Diesel further hinted at an eighth film on Jimmy Kimmel Live! when he stated that Kurt Russell's character would span multiple films. He also stated that the next film would take place in New York City. Chris Morgan returned to write his sixth script in the franchise, while Neal H. Moritz returned to produce. Moritz later stated, "[The story] is going to have to be something enticing for all of us. It has to be as good as or better [than Furious 7]".
At the 2015 CinemaCon in Las Vegas, Diesel announced the film for an April 14, 2017 release date. On August 16, 2015, at the 2015 Teen Choice Awards (where Furious 7 received the award for Choice Movie – Action and Walker received the award for Choice Movie Actor – Action), Diesel gave the film the initial title Fast 8. In September 2015, Diesel stated that the script had almost been completed, and expressed interest in Rob Cohen, who directed the first film, to direct the eighth installment. On October 14, 2015, Diesel announced on The Tonight Show Starring Jimmy Fallon that Straight Outta Compton director F. Gary Gray would direct the film.
In July 2015, Moritz said that Walker's character, Brian O'Conner, would not appear in the film, following the use of CGI in the previous film after Walker died in a single-vehicle accident on November 30, 2013, with Moritz stating that his character had "moved on". It had previously been reported that Paul's younger brother, Cody Walker, would either join the cast in a new role, or replace his older brother in the role of O'Conner; however, it was later announced that the character will not return to the franchise. Moritz also said that the film would shift the focus of the franchise from a series of heist films to a spy caper, following a similar change in focus from street racing in Fast Five (2011). In December 2016, the film was retitled The Fate of the Furious.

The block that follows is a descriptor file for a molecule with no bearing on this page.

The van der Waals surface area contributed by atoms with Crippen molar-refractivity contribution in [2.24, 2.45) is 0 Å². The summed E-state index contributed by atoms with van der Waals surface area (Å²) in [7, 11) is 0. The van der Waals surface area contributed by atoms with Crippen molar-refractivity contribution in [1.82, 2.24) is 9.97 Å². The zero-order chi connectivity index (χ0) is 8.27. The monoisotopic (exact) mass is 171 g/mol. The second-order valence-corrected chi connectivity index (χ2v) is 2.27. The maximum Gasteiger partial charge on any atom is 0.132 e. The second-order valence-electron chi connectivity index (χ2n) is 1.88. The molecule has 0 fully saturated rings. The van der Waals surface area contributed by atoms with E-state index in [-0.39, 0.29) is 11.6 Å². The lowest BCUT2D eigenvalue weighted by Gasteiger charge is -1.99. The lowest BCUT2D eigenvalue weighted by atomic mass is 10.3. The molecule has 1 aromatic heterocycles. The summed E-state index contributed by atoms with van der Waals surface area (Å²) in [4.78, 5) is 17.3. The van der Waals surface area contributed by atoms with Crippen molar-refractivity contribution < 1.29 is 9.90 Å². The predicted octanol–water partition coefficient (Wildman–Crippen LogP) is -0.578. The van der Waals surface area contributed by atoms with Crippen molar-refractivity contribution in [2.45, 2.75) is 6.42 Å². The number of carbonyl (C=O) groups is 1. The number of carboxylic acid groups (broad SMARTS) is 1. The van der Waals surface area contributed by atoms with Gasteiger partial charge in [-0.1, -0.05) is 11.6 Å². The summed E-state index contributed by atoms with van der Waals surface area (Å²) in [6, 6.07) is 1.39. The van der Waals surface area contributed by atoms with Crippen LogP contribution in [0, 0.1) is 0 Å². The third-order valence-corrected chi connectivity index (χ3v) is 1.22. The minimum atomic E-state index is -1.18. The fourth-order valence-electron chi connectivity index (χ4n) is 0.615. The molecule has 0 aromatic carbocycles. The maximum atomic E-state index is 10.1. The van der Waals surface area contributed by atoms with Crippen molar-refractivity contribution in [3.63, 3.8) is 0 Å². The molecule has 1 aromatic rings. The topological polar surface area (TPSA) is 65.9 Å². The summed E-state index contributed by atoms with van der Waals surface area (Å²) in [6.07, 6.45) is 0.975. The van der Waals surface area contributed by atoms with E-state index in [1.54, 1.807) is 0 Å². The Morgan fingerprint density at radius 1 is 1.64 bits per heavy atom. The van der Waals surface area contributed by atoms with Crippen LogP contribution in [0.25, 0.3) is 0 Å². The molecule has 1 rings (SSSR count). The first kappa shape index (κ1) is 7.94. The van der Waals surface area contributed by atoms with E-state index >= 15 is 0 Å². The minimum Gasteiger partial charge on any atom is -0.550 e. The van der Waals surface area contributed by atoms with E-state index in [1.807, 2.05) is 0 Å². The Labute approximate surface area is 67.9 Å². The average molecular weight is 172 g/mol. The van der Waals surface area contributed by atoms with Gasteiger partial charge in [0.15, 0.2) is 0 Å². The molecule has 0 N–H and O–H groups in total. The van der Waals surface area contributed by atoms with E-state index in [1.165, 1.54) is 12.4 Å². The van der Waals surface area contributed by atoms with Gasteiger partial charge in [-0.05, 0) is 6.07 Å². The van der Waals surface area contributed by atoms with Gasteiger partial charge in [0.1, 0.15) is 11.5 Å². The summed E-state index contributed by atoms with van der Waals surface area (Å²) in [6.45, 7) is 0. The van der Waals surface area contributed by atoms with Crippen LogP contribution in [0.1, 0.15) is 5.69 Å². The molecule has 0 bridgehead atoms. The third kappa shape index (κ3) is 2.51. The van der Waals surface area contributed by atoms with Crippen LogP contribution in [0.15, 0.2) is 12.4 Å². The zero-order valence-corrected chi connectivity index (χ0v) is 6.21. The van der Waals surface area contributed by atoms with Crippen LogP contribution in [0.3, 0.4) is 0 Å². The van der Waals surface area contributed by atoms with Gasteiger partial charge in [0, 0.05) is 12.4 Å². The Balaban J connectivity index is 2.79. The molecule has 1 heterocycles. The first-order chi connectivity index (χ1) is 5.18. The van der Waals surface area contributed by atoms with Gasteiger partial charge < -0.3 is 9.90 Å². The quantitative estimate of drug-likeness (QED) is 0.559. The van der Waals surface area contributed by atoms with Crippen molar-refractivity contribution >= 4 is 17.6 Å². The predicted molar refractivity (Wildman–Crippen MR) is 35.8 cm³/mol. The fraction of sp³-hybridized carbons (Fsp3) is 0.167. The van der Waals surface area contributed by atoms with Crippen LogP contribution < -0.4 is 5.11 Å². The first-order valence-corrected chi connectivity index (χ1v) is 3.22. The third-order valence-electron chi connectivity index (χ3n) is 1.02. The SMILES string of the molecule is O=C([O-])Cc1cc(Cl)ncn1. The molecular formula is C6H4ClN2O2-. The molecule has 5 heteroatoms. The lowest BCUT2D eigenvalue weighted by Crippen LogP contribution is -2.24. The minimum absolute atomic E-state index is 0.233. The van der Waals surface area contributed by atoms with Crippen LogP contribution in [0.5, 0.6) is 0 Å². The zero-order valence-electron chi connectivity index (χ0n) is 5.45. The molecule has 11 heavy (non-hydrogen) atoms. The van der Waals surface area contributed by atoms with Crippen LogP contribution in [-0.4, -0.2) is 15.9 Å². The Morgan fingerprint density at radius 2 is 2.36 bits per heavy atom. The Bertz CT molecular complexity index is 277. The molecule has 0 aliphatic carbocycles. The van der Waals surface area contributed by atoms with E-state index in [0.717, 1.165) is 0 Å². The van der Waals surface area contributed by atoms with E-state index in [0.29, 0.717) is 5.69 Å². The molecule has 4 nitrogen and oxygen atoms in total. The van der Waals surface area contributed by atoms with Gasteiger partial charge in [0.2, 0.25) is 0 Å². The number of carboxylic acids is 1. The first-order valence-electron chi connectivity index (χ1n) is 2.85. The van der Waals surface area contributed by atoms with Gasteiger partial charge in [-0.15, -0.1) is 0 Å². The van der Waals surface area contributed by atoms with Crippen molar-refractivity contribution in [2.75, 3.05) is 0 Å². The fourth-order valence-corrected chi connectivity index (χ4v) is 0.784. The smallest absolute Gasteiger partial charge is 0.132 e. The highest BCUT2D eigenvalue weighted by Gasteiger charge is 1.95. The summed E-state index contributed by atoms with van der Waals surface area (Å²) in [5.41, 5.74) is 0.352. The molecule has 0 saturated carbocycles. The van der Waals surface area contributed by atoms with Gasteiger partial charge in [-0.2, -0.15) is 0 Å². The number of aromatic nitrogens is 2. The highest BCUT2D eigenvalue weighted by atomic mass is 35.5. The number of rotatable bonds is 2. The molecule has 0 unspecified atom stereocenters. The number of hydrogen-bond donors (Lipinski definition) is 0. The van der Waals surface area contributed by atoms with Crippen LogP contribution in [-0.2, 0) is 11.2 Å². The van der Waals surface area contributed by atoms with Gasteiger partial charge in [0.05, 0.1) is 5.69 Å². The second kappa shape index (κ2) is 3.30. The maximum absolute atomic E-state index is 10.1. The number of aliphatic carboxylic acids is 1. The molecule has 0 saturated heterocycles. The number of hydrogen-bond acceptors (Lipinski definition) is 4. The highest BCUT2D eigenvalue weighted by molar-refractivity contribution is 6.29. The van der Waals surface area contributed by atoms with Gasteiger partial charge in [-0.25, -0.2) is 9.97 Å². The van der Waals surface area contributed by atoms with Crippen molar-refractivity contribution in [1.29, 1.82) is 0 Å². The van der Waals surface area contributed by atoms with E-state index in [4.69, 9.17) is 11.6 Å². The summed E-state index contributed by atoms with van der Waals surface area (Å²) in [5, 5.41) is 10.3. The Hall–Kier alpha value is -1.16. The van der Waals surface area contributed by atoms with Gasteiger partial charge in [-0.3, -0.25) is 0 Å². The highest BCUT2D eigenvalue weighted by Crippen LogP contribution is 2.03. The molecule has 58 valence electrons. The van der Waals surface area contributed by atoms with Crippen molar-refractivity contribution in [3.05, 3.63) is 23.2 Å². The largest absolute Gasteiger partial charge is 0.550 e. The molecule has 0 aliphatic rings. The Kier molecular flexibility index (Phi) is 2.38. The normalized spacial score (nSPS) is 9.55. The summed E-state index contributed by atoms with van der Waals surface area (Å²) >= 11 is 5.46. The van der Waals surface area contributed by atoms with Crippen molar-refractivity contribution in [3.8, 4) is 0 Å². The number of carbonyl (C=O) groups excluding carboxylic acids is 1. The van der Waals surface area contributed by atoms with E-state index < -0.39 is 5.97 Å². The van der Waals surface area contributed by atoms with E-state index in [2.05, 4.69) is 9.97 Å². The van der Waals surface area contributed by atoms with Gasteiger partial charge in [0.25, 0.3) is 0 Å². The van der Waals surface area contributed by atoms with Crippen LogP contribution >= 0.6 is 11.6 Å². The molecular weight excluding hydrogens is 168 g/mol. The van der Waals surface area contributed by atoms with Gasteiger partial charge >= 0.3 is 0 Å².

Diesel, Russell, and Michelle Rodriguez were the first to confirm their involvement in the film, and Tyrese Gibson and Chris Bridges both confirmed their return soon after. Lucas Black had signed on to reprise his role from The Fast and the Furious: Tokyo Drift as Sean Boswell for Furious 7, and two more instalments in September 2013, though he did not appear in Fate. In May 2015, Dwayne Johnson confirmed his involvement in the film, additionally hinting at a possible spin-off film involving his character, Luke Hobbs. Jason Statham also confirmed his return. In April 2016, Charlize Theron and Kristofer Hivju were confirmed as additions to the cast, in villainous roles, while Scott Eastwood also joined the film as a law enforcement agent. On May 17, 2016, Diesel posted a photo on his Instagram page of himself and Elsa Pataky on set, indicating that she had also returned for the film, and was followed two days later by a video on set with Nathalie Emmanuel, who also starred in the previous film. In June 2016, Helen Mirren announced in an interview with Elle that she would appear in the film. In July 2016, Don Omar tweeted that he and Tego Calderon would return to the franchise for the eighth picture. During an interview with Chris Mannix on July 21, 2016, Lucas Black confirmed he would not appear in the eighth instalment, due to scheduling conflicts with NCIS: New Orleans.